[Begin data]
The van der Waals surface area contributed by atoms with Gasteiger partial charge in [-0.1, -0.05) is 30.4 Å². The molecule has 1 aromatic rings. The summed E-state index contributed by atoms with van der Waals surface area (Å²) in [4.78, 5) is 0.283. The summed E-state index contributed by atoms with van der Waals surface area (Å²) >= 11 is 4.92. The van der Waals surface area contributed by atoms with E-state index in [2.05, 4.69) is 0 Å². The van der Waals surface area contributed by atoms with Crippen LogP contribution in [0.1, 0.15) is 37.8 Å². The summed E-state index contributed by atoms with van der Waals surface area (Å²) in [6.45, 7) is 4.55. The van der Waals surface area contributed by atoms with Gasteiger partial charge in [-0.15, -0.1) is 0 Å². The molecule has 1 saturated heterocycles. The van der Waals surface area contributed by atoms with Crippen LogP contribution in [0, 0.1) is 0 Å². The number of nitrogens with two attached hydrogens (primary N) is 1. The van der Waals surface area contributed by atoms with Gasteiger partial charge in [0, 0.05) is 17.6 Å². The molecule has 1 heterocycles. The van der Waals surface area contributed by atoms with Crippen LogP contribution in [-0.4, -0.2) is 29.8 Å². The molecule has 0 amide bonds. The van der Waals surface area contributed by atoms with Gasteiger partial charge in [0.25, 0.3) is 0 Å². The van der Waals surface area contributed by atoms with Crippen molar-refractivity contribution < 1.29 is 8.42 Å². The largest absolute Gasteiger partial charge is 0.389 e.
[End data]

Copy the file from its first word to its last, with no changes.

The van der Waals surface area contributed by atoms with Gasteiger partial charge in [-0.1, -0.05) is 30.4 Å². The molecule has 1 aromatic rings. The summed E-state index contributed by atoms with van der Waals surface area (Å²) in [4.78, 5) is 0.283. The summed E-state index contributed by atoms with van der Waals surface area (Å²) >= 11 is 4.92. The van der Waals surface area contributed by atoms with E-state index in [2.05, 4.69) is 0 Å². The van der Waals surface area contributed by atoms with Crippen LogP contribution in [0.1, 0.15) is 37.8 Å². The summed E-state index contributed by atoms with van der Waals surface area (Å²) in [6.45, 7) is 4.55. The van der Waals surface area contributed by atoms with Gasteiger partial charge in [-0.15, -0.1) is 0 Å². The molecule has 1 saturated heterocycles. The van der Waals surface area contributed by atoms with Crippen LogP contribution in [0, 0.1) is 0 Å². The number of nitrogens with two attached hydrogens (primary N) is 1. The van der Waals surface area contributed by atoms with Gasteiger partial charge in [0, 0.05) is 17.6 Å². The molecule has 1 heterocycles. The van der Waals surface area contributed by atoms with Crippen LogP contribution in [-0.4, -0.2) is 29.8 Å². The molecule has 0 amide bonds. The van der Waals surface area contributed by atoms with Gasteiger partial charge in [0.25, 0.3) is 0 Å². The van der Waals surface area contributed by atoms with Crippen molar-refractivity contribution < 1.29 is 8.42 Å². The largest absolute Gasteiger partial charge is 0.389 e.